To solve the problem of which mobile number to pass, we used a wikipedia article to understand mobile number formats in India. We also used the oldest series like 9820, 9821, etc. from Vodafone and in the Mumbai circle so that we could quickly test our script out. The assumption was, if we take any 4 digit series and sequentially went through the last 6 digits (000000 to 999999), we’d have a million hits on the open APIs and be able to pull data for whichever number returned a match.

But to do this at scale so that the process would not take time, my dear friend and ex-colleague, Ankit Pandey, came in and helped me write code to run the script on multiple threads and write it to a CSV. With Ankit’s help, in another hour or two, we now had a script that we could theoretically run for all the mobile numbers in India and see if the user was a subscriber. On new years eve, December 31st, 2020, we tried this with a few 4 digit series just to check if our script was working and our assumption was correct.

To our surprise (rather sad it actually worked) — we were able to pull data for random mobile numbers. Additionally, without any API rate limiting, you could keep hitting the APIs (infinite times) in a few hours and it would return data. If there was a 403 error, just changing the IP solved the issue (again disheartening that it was so simple). With that understanding, it was time we reached out to Tatasky so that this could be fixed.

Note: We have not pulled the entire database because we have no use of it, just tested whether it was technically possible. My intention is and never will be to trespass, just understand what someone with malicious intention can possibly do. I do not understand the legality of it and my intent has and will always be to have the issue patched by the company!

Company Interaction & Fix: Between December 30/31st, 2020 and January 4th, 2020, I tried various ways to reach the company. My first obvious choice was to find out company leadership names and connect with them on LinkedIn. I tried connecting with the CEO, CIO & another senior executive.

To my happiness, Harit Nagpal (the CEO) was very quick in accepting the request. However, I couldn’t get his work email to have confidence in sending such sensitive findings. So I reached out to a mutual connect (leaving his name anonymous since I haven’t asked him but I am extremely thankful since his introduction helped fix the issue in a timely manner) who introduced Harit and me on email.

We sent Harit and his team the findings on email (with Ankit in cc). A few hours later, the authentication was quickly working on the APIs and most of the issues were resolved. Basic rate limiting was also added (however changing the IP would circumvent it). Thankfully the Tatasky team was prompt in the fixes and ensured all the authorised APIs were behind the authorisation check.

However, one issue still remains — where the subscribers name is still accessible for any mobile number — the communication I’ve received is that its for the user experience to be better. My take — I’d sincerely request the leadership to re-consider, because it allows sophisticated attackers the ability to build a database of verified mobile numbers to use in phishing scams — like 1 & 2 in the phishing examples above (more and more common in India today). I’ve spent time in checking other providers as well like Jio, Vodafone, Airtel — and they’ve all prevented from implementing such user experiences presumably because of similar security risks as detailed in the article. If you are a reader or subscriber — whats your take on this flow?

Recommendations for Interaction with Security Researchers / Developers: As developers ourselves, we understand that issues exist in any tech product — but we do hope issues when discovered are handled through dialogue. A few suggestions for companies:

  1. Do engage with people who are trying their best to ethically bring a vulnerability to your notice. It may also help you control the rhetoric of the finding when its in the public domain.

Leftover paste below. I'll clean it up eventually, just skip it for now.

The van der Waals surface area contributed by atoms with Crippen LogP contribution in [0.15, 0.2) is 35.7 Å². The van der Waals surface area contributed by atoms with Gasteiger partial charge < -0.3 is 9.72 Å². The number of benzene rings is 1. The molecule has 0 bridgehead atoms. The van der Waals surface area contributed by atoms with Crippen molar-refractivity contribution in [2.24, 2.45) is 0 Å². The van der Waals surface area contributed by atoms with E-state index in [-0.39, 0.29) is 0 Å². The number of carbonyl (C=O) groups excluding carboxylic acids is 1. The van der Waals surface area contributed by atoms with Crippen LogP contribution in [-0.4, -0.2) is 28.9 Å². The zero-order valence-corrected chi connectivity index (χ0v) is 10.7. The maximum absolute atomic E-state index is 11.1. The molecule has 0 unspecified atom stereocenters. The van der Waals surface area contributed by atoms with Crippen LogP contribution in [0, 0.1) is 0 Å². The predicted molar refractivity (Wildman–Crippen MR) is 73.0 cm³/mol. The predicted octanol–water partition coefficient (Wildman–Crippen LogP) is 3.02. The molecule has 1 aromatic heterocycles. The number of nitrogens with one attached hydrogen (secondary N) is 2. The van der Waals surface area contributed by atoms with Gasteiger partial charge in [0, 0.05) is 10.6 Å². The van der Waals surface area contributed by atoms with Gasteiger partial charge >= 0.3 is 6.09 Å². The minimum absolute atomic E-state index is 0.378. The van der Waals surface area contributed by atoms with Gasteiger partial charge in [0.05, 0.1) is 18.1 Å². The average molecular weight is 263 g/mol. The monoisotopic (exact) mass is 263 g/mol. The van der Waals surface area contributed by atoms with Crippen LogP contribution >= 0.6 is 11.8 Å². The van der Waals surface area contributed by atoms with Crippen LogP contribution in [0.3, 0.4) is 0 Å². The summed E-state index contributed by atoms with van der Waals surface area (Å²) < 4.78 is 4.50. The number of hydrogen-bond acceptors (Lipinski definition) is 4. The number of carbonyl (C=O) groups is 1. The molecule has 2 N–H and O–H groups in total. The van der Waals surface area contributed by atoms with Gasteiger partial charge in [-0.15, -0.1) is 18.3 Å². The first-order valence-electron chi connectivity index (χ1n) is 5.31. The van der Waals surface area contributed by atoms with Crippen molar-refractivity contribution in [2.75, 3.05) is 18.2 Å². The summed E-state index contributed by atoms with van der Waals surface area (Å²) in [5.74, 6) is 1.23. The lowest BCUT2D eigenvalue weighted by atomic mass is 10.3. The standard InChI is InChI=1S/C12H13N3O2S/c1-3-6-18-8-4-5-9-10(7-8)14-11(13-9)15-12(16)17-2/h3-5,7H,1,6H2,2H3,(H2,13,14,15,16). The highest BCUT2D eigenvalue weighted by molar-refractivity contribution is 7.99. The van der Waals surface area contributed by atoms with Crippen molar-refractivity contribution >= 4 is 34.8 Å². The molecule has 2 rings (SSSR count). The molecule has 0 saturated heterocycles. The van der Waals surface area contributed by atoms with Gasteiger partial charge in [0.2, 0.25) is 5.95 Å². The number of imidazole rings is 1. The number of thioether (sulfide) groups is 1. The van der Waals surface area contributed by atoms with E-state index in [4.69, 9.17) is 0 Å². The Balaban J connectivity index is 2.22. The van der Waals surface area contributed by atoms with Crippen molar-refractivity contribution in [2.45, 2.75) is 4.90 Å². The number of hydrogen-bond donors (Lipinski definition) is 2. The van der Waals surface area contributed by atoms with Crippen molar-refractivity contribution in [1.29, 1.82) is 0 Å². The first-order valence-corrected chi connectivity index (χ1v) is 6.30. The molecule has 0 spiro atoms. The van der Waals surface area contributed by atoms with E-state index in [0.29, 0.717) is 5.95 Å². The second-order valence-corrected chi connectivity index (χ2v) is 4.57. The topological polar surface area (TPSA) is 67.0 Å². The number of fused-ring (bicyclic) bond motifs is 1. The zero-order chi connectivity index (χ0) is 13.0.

2. Do publish on your website a non customer-care email that can be used to report such issues / train customer-care to escalate these. In my next post — you’ll realise that customer care just failed to understand and escalate a massive issue.
  3. It doesn’t hurt to have a bug bounty program or enlist on websites like hackerone.com so that these can be discovered quickly.
  4. Do an audit & check the logs to see when this issue started (my guess is its since the initial codebase) and how many unauthorised people have accessed the data in the last few years. Would seriously suggest companies to invest in anomaly detection.

Recommendations for Developers & General Basic API Security Tips (please research further and ensure best-in-class security): Below are some recommendations for ensuring security for your digital products:

  1. Open APIs are dangerous. Ensure APIs are always behind a bearer token when accessing any sort of consumer data. Middleware for authentication can go a long way in ensuring any authorised api is always checked. If there is an issue, it can be fixed right there. Having a user session service that interacts only with such middleware to return data can also help.
  2. Never pass user-sensitive data as parameters to fetch information unless its a login / registration / profile update form: Always trust the session service or the token to get details of the authorised user. Sending parameters like mobile number, always leaves yourself open for attacks.
  3. Invest in API testing & Monitoring: Ensure APIs are tested individually and in different sequences to prevent attackers from finding vulnerabilities. Writing API tests and periodically running the automated tests can help in the long run.
  4. Rate Limit: Ensure sensitive (actually all) apis cannot be hit beyond a certain number of times from a public interface. Ensure the same also blocks random IPs. If you have a business in India catering to Indian consumers, see that you have geographic-specific rate limiting as well.
  5. Encryption: Encrypting or hashing sensitive parameters go a long way. During my research, Vodafone was doing this very well.
  6. Client Side vs. Server-Side Applications: Understand the basic architectural differences of both applications. Dish TV has also implemented a similar flow as Tatasky. However, because they are using a .net server-side rendered application that from the cursory look is not api driven, it was not easy to replicate the same findings. However, you can still see the name against any mobile number on their website as well — but its a smaller security risk since bulk scripts cannot be written and executed.
  7. Implement Captchas on Open Forms: Captchas on open forms are absolutely important to ensure other types of attacks like SQL injection don’t take place via scripts.